Published in: Credit Cards | Sept. 20, 2019

Can You Earn Credit Card Points From Gift Card Purchases?

By:  Lyle Daly

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Gift card purchases could be a great way to score extra rewards points, but it depends on your credit card.

Everyone who has a rewards credit card wants to maximize what they earn back. For those who think a little outside the box, this can lead to the idea of buying gift cards to earn more rewards.

The logic behind this strategy is that many credit cards earn a higher bonus rate at specific types of stores, so you could buy a gift card at a store where you’ll earn bonus rewards, and then use the card elsewhere.

Let’s say you have a card that earns five points per $1 at office supply stores and only one point per $1 at grocery stores. You could use that card for a $100 purchase at the supermarket and earn 100 points. Or, you could buy a $100 supermarket gift card for yourself at an office supply store and earn 500 points.

It seems like a smart way to earn more points. The only question is whether it works.

A man's arm holding colorful shopping bags.

Image source: Getty Images

Do gift card purchases earn credit card points?

Whether you earn credit card rewards from gift card purchases will depend on the card that you have. Check the terms and conditions to see if they mention gift card purchases not being eligible to earn rewards.

Quite a few card issuers don’t have any language in their terms and conditions prohibiting this, but there are exceptions. The terms and conditions for some (but not all) American Express cards state that gift card purchases are not eligible for rewards. Wells Fargo includes the same language for its credit cards.

However, although it is not expressly prohibited by many card issuers, they may still block you if it seems as if you are abusing the system.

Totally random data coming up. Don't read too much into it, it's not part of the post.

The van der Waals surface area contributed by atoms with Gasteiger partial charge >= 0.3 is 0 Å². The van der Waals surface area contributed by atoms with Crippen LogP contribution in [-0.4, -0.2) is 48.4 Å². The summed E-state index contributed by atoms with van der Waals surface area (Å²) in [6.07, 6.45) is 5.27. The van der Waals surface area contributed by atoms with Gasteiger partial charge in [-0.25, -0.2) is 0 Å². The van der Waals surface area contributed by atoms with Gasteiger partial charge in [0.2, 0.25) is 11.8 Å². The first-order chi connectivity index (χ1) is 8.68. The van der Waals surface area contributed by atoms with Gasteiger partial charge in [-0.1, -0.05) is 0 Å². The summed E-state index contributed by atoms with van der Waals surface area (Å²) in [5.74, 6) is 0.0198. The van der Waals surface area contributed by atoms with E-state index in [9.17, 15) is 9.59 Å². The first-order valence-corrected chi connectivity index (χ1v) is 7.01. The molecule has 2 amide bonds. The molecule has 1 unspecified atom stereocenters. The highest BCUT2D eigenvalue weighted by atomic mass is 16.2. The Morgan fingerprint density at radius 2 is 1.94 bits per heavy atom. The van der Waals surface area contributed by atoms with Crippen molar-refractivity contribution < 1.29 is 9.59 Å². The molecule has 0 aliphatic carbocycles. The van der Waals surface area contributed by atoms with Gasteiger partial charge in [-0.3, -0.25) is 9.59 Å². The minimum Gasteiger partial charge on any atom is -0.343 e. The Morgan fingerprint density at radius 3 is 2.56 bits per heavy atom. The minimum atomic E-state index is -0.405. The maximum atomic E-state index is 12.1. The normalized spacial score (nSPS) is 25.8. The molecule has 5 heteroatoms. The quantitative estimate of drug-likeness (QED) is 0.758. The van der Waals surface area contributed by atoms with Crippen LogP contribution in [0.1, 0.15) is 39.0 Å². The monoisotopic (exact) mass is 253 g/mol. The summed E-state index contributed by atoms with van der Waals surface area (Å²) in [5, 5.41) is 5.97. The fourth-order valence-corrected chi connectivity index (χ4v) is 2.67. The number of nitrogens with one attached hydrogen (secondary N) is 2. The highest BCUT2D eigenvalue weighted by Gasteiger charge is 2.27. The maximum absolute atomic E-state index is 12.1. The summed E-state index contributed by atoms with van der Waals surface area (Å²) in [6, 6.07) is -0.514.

Using gift cards to meet the spending minimum on a bonus

Another question you may have is whether gift card purchases apply towards the minimum amount you must spend to earn a new credit card’s sign-up bonus.

This isn’t a problem with most card issuers. If you’re short on the minimum spending for a sign-up bonus, you can buy gift cards to make up the difference. Just check your card’s terms and conditions first to verify that there’s no language prohibiting this.

Once again, American Express and Wells Fargo are notable exceptions. With their cards, it’s better to stay on the safe side and reach the spending minimum without gift card purchases. Otherwise, they could deny your bonus or claw it back later, which means they remove the bonus amount from your account.

Don’t risk your account for extra points

One important thing to know about buying gift cards with your credit card is that you shouldn’t overdo it just so that you can earn more cash back or travel rewards

If the card issuer believes that you’re gaming the system, it can close all your accounts and blacklist you from ever opening another account with them in the future.

So what’s considered gaming the system and what’s not? That’s all up to the discretion of the card issuer, but here are two examples to illustrate the difference:

  • Jim shops at Whole Foods anyway, so he picks up a $100 gift card twice a month at an office supply store, where his card earns five points per $1. This is a savvy way to earn 1,000 points, and it’s unlikely to set off any alarm bells with his card issuer.
  • Jane has a card that earns five points per $1 at office supply stores, so she buys a $500 prepaid debit card there every few days and earns 2,500 points each time. Her card issuer notes the frequency of these transactions and that the amounts are always the same. They also see that Jane is spending about $5,000 per month at office supply stores when she only reported $40,000 in annual income. They believe she’s taking advantage of their rewards program and rain death on her account.

The bottom line is that a gift card purchase here and there won’t be an issue, and it can help you score some extra points. It’s when consumers manufacture large amounts of spending that card issuers take notice and potentially decide to get rid of those clients.

For that reason, you should stick to buying gift cards that you plan to use. The last thing you want is to lose your credit card just because the card issuer believes you were gaming its rewards program.

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